Vaginal cuff dehiscence after hysterectomy
- Hye-Chun Hur, MD, MPH, FACOG
Hye-Chun Hur, MD, MPH, FACOG
- Director, Division of Minimally Invasive Gynecologic Surgery
- Beth Israel Deaconess Medical Center
- Assistant Professor of Obstetrics, Gynecology and Reproductive Biology
- Harvard Medical School
- Section Editors
- Tommaso Falcone, MD, FRCSC, FACOG
Tommaso Falcone, MD, FRCSC, FACOG
- Section Editor — Minimally Invasive Gynecologic Surgery
- Professor of Obstetrics and Gynecology
- Cleveland Clinic Lerner College of Medicine
- Howard T Sharp, MD
Howard T Sharp, MD
- Section Editor — Gynecologic Surgery
- Professor and Vice Chair for Clinical Activities
- Department of Obstetrics and Gynecology
- University of Utah Health Sciences Center
Vaginal cuff dehiscence is a rare, but potentially morbid, complication of total hysterectomy (surgical removal of the uterus and cervix). After removal of the uterine specimen, the vaginal incision (vaginal cuff) is typically sutured closed. Vaginal cuff dehiscence refers to separation of the vaginal incision. The term vaginal cuff dehiscence is frequently interchanged with the terms cuff separation or cuff rupture. All denote the separation of a vaginal incision that was previously closed at time of initial hysterectomy.
After dehiscence of the vaginal cuff, abdominal or pelvic contents are at risk of evisceration (expulsion) through the vaginal opening. Bowel evisceration can lead to serious sequelae, including peritonitis, bowel injury and necrosis, and sepsis. Prompt surgical and medical intervention is required.
Incidence, risk factors, and management recommendations for vaginal dehiscence that occurs after total hysterectomy will be reviewed here. Other complications of gynecologic surgery are discussed separately. (See "Complications of gynecologic surgery".)
Vaginal cuff dehiscence following hysterectomy is a rare event with an estimated incidence of 0.39 percent (0.27 to 0.96 percent) [1-6]. In the largest single-center study, 28 cases of vaginal cuff dehiscence were reported among 11,606 patients (0.24 percent) who underwent total hysterectomy . The largest multi-institution study included 12,398 patients and reported 38 cases (0.31 percent) of dehiscence after hysterectomy . Both studies included patients undergoing hysterectomy for benign and malignant indications. While one study reported a nearly 1 percent incidence of vaginal cuff dehiscence after total hysterectomy, the study sample size was much smaller (n = 2382 women), which may make the findings less reliable . The incidence of vaginal cuff dehiscence after any type of pelvic surgery (as opposed to hysterectomy) is approximately 0.03 percent and varies by surgical approach .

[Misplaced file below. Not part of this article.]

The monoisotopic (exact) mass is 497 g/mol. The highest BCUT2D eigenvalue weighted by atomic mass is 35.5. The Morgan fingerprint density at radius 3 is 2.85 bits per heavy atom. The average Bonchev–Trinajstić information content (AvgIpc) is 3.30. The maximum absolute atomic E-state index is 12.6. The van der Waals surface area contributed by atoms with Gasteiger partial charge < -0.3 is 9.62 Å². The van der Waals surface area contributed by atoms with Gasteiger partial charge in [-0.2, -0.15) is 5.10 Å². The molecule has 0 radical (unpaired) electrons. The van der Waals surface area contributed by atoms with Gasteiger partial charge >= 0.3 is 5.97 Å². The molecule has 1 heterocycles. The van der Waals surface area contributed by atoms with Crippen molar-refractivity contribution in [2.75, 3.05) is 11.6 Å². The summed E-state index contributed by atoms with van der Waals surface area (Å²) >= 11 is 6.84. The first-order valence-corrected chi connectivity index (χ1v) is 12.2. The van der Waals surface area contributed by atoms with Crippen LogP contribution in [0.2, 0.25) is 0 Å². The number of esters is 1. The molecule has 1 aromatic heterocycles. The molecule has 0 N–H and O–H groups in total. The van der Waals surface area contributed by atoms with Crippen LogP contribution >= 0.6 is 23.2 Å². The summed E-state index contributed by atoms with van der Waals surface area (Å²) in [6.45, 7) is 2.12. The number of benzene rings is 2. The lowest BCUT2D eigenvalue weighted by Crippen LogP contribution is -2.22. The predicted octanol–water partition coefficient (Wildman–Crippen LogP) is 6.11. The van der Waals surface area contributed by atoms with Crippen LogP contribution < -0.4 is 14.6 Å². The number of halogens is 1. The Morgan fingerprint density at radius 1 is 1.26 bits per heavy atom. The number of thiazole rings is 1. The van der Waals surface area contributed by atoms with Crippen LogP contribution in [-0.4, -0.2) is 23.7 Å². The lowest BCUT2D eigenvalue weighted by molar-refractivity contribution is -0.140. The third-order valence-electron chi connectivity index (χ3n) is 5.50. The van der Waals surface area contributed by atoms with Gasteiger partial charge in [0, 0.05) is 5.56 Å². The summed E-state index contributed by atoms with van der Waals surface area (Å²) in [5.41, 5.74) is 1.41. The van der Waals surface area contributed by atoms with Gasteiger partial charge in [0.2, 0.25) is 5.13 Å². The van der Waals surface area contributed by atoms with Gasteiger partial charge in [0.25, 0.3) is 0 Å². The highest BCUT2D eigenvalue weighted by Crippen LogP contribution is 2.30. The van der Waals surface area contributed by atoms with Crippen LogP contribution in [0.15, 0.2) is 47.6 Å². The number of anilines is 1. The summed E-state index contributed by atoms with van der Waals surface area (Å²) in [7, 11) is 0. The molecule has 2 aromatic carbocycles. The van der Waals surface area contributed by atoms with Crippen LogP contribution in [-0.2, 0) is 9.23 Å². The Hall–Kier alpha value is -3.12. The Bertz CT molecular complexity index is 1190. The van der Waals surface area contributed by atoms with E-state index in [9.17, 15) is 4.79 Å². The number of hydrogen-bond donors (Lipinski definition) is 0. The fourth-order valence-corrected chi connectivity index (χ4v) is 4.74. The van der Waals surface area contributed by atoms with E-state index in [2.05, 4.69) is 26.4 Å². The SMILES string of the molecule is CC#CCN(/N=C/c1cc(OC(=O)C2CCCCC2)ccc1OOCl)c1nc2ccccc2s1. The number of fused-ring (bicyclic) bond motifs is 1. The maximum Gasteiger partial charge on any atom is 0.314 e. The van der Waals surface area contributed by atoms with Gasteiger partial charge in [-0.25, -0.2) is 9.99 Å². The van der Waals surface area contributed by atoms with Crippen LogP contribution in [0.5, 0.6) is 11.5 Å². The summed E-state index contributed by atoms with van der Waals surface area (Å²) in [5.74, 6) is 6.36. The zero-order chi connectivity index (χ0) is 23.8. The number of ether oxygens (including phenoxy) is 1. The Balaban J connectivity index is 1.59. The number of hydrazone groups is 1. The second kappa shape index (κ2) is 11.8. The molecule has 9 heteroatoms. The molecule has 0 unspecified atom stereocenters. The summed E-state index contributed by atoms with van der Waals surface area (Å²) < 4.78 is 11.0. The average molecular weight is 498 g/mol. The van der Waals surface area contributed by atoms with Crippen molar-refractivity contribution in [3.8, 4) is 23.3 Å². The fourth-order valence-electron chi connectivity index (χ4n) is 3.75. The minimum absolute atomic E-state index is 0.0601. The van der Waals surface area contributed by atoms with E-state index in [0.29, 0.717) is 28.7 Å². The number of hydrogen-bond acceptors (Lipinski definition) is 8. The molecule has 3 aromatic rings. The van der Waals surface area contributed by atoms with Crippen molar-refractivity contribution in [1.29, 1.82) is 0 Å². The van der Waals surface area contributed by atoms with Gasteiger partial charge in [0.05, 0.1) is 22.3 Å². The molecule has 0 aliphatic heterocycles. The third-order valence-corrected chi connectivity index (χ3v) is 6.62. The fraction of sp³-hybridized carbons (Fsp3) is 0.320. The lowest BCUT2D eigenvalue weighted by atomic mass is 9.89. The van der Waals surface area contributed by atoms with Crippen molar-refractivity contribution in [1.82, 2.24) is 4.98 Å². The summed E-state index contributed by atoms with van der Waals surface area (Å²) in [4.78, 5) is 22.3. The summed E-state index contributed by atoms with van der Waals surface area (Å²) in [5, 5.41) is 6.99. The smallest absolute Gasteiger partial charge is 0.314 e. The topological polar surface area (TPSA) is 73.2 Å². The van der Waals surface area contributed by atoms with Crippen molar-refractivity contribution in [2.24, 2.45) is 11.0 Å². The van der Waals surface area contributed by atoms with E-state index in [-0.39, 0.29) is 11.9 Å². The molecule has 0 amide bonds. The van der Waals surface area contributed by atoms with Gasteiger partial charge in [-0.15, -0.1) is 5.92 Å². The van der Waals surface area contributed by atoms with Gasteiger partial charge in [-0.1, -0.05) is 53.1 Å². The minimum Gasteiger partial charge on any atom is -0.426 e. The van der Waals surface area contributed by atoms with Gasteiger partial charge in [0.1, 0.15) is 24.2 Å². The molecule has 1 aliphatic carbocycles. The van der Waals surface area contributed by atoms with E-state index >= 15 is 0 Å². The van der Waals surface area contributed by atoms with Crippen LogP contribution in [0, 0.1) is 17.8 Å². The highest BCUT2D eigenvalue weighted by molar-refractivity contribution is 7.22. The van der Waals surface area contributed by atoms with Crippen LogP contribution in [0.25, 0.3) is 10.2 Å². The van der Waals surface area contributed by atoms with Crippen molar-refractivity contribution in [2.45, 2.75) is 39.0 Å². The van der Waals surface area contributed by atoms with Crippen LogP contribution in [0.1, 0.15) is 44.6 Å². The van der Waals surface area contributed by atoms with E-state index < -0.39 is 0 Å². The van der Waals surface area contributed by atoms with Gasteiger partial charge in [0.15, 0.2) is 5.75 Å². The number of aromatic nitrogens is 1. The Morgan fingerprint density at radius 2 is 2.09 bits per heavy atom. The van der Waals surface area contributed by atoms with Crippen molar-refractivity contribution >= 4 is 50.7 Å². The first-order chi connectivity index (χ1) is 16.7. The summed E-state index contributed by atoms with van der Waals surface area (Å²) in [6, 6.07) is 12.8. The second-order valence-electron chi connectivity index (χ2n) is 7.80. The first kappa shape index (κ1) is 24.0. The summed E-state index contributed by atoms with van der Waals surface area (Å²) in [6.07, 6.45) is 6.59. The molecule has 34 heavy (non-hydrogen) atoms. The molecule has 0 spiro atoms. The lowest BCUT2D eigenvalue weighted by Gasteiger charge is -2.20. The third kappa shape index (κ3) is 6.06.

The true incidence of vaginal cuff dehiscence after hysterectomy is difficult to determine since this complication is likely underreported. Also, patients with cuff dehiscences may present to a different physician or hospital than for the initial hysterectomy, thereby making data collection difficult. Further, case reports of vaginal cuff dehiscence generally do not include for comparison the number of hysterectomies that were NOT associated with this complication. Lastly, the rate of dehiscence appears to vary by type of hysterectomy.To continue reading this article, you must log in with your personal, hospital, or group practice subscription. For more information on subscription options, click below on the option that best describes you:
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- RISK FACTORS
- Role of laparoscopic hysterectomy
- Preoperative preparation
- Surgical technique
- Postoperative period
- CLINICAL MANIFESTATIONS
- DIAGNOSIS AND EVALUATION
- Choosing a surgical approach
- Cuff closure
- Postoperative care and follow-up
- SUMMARY AND RECOMMENDATIONS